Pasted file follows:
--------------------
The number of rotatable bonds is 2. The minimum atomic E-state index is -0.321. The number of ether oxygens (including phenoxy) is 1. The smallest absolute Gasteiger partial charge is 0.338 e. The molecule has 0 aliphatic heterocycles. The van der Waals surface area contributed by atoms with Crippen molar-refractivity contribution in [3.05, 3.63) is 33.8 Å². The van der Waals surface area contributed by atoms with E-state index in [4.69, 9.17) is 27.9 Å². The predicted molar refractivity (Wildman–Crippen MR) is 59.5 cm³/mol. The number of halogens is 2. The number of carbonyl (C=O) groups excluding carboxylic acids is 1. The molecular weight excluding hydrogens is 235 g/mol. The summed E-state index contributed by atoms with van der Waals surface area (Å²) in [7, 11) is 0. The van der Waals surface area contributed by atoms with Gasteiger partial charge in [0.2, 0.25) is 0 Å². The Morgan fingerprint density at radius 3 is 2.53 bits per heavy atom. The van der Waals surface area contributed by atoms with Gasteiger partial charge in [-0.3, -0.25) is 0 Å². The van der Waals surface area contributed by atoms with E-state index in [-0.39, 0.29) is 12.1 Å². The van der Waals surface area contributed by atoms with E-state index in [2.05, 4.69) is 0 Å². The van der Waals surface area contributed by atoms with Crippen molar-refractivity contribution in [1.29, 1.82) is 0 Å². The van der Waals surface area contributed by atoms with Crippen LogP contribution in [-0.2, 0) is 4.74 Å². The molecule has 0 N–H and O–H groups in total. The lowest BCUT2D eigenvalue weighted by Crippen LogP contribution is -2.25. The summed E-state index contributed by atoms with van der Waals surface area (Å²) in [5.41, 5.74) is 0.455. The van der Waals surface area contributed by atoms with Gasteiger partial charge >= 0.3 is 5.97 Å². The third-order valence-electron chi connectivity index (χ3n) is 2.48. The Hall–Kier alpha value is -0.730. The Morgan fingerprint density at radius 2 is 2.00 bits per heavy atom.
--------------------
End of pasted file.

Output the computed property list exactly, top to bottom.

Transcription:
The number of rotatable bonds is 2. The minimum atomic E-state index is -0.321. The number of ether oxygens (including phenoxy) is 1. The smallest absolute Gasteiger partial charge is 0.338 e. The molecule has 0 aliphatic heterocycles. The van der Waals surface area contributed by atoms with Crippen molar-refractivity contribution in [3.05, 3.63) is 33.8 Å². The van der Waals surface area contributed by atoms with E-state index in [4.69, 9.17) is 27.9 Å². The predicted molar refractivity (Wildman–Crippen MR) is 59.5 cm³/mol. The number of halogens is 2. The number of carbonyl (C=O) groups excluding carboxylic acids is 1. The molecular weight excluding hydrogens is 235 g/mol. The summed E-state index contributed by atoms with van der Waals surface area (Å²) in [7, 11) is 0. The van der Waals surface area contributed by atoms with Gasteiger partial charge in [0.2, 0.25) is 0 Å². The Morgan fingerprint density at radius 3 is 2.53 bits per heavy atom. The van der Waals surface area contributed by atoms with Gasteiger partial charge in [-0.3, -0.25) is 0 Å². The van der Waals surface area contributed by atoms with E-state index in [-0.39, 0.29) is 12.1 Å². The van der Waals surface area contributed by atoms with E-state index in [2.05, 4.69) is 0 Å². The van der Waals surface area contributed by atoms with Crippen molar-refractivity contribution in [1.29, 1.82) is 0 Å². The van der Waals surface area contributed by atoms with Crippen LogP contribution in [-0.2, 0) is 4.74 Å². The molecule has 0 N–H and O–H groups in total. The lowest BCUT2D eigenvalue weighted by Crippen LogP contribution is -2.25. The summed E-state index contributed by atoms with van der Waals surface area (Å²) in [5.41, 5.74) is 0.455. The van der Waals surface area contributed by atoms with Gasteiger partial charge >= 0.3 is 5.97 Å². The third-order valence-electron chi connectivity index (χ3n) is 2.48. The Hall–Kier alpha value is -0.730. The Morgan fingerprint density at radius 2 is 2.00 bits per heavy atom.